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D-Dey65

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Re: Chesapeake Bay Bridge-Tunnel
« Reply #112 on: March 21, 2020, 02:52:02 PM »

Very quickly.  For starters, it wouldn't fit through the toll booths except through the oversize lane on the far right of each toll plaza.

I think I recall reading that the CBBTD will allow overwidth vehicles and loads to cross by special permit, but they have to make the crossing late at night, and traffic will be halted both ways at each tunnel until the overwidth has cleared them. 
Well, those gigantic LP gas tanks on the fenders make things a lot worse.

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cpzilliacus

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Re: Chesapeake Bay Bridge-Tunnel
« Reply #113 on: March 21, 2020, 03:12:38 PM »

Well, those gigantic LP gas tanks on the fenders make things a lot worse.

Yes, thanks for pointing those out - the positioning of those tanks might well make this vehicle illegal to operate on any public street, road or highway in the United States.
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plain

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Re: Chesapeake Bay Bridge-Tunnel
« Reply #114 on: October 01, 2020, 04:52:49 PM »

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jeffandnicole

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Re: Chesapeake Bay Bridge-Tunnel
« Reply #115 on: October 01, 2020, 09:22:30 PM »

Has anyone heard anything about this?

https://www.nbc12.com/2020/09/30/chesapeake-bay-bridge-tunnel-construction-is-years-behind/

The reason is the boulders.

Why? Well, the reporter didn't tell us.

Another great reporting job there.
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sprjus4

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Re: Chesapeake Bay Bridge-Tunnel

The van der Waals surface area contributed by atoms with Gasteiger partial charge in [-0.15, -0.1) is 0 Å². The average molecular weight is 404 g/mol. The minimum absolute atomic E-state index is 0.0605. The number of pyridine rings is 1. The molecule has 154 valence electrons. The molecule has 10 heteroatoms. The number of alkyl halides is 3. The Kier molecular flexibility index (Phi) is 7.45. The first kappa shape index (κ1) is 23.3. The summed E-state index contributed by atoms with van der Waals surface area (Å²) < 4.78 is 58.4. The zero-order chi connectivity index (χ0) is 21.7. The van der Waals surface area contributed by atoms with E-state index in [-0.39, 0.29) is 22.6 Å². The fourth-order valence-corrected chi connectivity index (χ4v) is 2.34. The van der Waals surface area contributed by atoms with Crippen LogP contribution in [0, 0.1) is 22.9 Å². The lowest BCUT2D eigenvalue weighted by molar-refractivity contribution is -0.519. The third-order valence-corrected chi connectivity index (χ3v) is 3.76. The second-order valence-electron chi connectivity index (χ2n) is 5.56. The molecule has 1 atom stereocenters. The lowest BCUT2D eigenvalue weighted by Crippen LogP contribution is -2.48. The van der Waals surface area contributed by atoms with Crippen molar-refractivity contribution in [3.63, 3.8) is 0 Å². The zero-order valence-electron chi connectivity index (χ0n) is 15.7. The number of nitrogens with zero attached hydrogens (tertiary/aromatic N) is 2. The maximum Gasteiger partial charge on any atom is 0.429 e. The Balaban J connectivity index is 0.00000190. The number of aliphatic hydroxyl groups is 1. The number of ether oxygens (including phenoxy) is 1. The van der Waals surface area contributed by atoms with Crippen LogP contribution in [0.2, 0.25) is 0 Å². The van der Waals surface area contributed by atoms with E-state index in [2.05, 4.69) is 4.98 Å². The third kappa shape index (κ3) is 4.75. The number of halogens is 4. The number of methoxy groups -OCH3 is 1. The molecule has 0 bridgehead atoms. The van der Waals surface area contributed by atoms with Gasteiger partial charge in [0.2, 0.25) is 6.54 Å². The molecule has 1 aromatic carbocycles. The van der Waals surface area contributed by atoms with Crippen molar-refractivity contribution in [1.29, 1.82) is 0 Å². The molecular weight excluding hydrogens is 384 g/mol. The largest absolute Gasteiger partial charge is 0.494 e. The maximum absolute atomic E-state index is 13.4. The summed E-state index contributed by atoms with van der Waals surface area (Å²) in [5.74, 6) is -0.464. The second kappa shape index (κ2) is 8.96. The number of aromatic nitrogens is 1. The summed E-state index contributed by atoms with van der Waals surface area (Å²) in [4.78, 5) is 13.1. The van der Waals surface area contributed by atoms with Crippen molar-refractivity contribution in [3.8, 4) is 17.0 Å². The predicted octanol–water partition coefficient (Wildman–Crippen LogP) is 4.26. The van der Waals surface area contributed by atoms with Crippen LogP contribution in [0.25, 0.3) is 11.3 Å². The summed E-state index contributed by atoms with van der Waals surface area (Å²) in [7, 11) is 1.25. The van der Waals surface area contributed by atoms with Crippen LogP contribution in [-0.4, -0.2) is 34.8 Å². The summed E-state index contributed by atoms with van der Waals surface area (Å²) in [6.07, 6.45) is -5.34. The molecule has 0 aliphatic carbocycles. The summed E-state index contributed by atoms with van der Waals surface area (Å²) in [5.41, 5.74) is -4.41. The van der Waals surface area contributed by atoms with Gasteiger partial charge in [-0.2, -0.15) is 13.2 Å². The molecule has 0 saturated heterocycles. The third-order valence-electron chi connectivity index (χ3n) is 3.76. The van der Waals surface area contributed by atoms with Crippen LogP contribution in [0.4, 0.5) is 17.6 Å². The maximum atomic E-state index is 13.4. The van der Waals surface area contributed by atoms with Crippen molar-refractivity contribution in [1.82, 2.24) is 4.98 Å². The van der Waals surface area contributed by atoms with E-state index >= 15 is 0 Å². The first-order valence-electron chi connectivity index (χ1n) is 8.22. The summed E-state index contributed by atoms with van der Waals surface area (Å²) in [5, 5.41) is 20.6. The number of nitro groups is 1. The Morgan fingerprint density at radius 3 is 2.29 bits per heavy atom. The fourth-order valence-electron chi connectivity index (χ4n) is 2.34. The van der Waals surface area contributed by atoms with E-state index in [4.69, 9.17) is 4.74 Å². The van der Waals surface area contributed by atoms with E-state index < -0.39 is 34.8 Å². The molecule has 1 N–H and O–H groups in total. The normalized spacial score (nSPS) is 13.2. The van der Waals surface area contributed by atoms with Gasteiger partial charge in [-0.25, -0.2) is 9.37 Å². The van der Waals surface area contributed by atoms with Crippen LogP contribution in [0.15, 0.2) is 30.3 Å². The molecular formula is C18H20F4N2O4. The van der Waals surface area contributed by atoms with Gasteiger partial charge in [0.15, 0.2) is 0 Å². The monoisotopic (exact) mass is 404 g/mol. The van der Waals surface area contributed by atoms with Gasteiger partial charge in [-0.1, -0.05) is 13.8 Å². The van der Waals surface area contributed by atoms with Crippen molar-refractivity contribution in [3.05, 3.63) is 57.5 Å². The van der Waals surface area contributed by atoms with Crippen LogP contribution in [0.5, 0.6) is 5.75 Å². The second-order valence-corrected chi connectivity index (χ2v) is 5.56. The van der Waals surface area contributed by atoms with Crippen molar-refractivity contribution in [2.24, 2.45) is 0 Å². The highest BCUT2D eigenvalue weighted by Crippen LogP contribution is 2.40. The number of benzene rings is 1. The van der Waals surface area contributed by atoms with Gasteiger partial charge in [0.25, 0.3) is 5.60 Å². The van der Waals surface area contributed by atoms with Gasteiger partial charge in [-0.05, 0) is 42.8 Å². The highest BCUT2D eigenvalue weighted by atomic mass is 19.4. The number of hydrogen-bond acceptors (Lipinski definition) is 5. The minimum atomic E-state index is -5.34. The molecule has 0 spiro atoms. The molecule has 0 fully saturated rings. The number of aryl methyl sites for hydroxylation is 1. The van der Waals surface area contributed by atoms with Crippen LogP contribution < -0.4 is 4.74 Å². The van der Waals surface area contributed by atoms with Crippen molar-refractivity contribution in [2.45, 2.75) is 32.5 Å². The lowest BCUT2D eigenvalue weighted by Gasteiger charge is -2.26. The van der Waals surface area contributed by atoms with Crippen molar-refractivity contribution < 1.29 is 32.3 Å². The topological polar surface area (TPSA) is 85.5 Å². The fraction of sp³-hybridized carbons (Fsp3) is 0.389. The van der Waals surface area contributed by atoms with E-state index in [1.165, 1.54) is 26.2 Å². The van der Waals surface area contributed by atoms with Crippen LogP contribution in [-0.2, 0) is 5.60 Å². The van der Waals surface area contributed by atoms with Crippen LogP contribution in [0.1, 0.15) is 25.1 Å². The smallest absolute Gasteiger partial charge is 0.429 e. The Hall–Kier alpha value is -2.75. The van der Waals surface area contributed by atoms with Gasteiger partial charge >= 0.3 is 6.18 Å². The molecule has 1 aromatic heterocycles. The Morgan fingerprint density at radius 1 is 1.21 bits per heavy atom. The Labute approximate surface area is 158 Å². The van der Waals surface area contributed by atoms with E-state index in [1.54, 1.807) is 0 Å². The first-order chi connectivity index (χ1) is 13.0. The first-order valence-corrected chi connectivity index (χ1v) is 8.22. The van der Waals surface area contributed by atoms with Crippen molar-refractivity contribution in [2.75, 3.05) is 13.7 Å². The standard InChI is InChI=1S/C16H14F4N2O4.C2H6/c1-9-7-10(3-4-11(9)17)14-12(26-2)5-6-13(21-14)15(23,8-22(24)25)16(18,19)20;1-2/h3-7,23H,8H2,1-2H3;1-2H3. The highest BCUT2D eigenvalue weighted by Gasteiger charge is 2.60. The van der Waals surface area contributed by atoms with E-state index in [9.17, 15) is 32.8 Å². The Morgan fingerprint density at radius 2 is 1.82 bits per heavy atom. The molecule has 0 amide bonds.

« Reply #116 on: October 01, 2020, 09:42:04 PM »

^

Here's a more detailed article from the Virginian-Pilot, along with a photo of construction from September 30, 2020.

Chesapeake Bay Bridge-Tunnel expansion is 2 years behind schedule
Quote
Construction of a new tube at the Chesapeake Bay Bridge-Tunnel is now two years behind, due in part to the latest headache: The granite boulders armoring the manmade islands are proving exceptionally difficult to deal with.

The boulders, some so big only two could fit on a rail car when they were hauled in 60 years ago, provide form and protection for the four artificial islands anchoring the portals of the facility’s two original tubes.

Expansion plans call for adding two additional tunnels to parallel the old ones, putting an end to the two-way traffic flow inside in the existing tubes.

To do the job, a fresh technology — at least in Hampton Roads — was chosen. A tunnel boring machine will be used instead of the traditional immersed tube method. Problems have now pushed the wrap-up date to 2024.

Work on the first parallel tunnel started in 2017. Diving under the shipping channel closest to Virginia Beach, running more than a mile between the first and second islands, it was scheduled to be completed for $756 million in 2022.

Permitting caused delays. Another hold-up occurred last year when a primary sub-contractor was removed for nonperformance.

And now, the boulder obstacle.

Everyone knew the rocks were there, of course. But according to Mike Crist, the bridge-tunnel’s deputy executive director of infrastructure, the project’s main contractors — Dragados USA and Schiavone Construction — didn’t grasp just how formidable the boulders would be.

“They’re saying they’re thicker and deeper than they thought,” Crist said.

Here’s the picture:

The islands were created by placing boulders, chiseled from the mountains of central Virginia, on the bay bottom in an oblong ring, more than a football field wide and at least four times as long. Sand was pumped in to fill the interior, then more boulders placed on top, like a turtle’s shell.